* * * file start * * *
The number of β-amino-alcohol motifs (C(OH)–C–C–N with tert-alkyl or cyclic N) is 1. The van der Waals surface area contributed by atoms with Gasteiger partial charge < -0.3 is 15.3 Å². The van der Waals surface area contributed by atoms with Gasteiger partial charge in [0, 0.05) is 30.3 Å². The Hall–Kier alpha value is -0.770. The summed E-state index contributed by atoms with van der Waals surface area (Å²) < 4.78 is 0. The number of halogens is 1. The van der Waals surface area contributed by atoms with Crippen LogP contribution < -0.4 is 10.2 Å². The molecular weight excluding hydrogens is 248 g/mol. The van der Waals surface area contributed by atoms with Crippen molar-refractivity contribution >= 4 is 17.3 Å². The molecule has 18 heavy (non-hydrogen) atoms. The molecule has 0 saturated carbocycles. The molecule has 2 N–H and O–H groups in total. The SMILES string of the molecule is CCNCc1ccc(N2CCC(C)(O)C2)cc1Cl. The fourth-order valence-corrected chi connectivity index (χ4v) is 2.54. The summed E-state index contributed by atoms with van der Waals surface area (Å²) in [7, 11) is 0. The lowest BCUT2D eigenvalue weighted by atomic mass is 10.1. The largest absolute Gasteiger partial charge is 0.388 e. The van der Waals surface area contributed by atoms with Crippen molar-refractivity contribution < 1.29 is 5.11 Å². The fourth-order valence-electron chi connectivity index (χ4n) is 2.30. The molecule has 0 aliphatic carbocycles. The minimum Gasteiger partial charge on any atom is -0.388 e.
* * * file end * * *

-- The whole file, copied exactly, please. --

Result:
The number of β-amino-alcohol motifs (C(OH)–C–C–N with tert-alkyl or cyclic N) is 1. The van der Waals surface area contributed by atoms with Gasteiger partial charge < -0.3 is 15.3 Å². The van der Waals surface area contributed by atoms with Gasteiger partial charge in [0, 0.05) is 30.3 Å². The Hall–Kier alpha value is -0.770. The summed E-state index contributed by atoms with van der Waals surface area (Å²) < 4.78 is 0. The number of halogens is 1. The van der Waals surface area contributed by atoms with Crippen LogP contribution < -0.4 is 10.2 Å². The molecular weight excluding hydrogens is 248 g/mol. The van der Waals surface area contributed by atoms with Crippen molar-refractivity contribution >= 4 is 17.3 Å². The molecule has 18 heavy (non-hydrogen) atoms. The molecule has 0 saturated carbocycles. The molecule has 2 N–H and O–H groups in total. The SMILES string of the molecule is CCNCc1ccc(N2CCC(C)(O)C2)cc1Cl. The fourth-order valence-corrected chi connectivity index (χ4v) is 2.54. The summed E-state index contributed by atoms with van der Waals surface area (Å²) in [7, 11) is 0. The lowest BCUT2D eigenvalue weighted by atomic mass is 10.1. The largest absolute Gasteiger partial charge is 0.388 e. The van der Waals surface area contributed by atoms with Crippen molar-refractivity contribution < 1.29 is 5.11 Å². The fourth-order valence-electron chi connectivity index (χ4n) is 2.30. The molecule has 0 aliphatic carbocycles. The minimum Gasteiger partial charge on any atom is -0.388 e.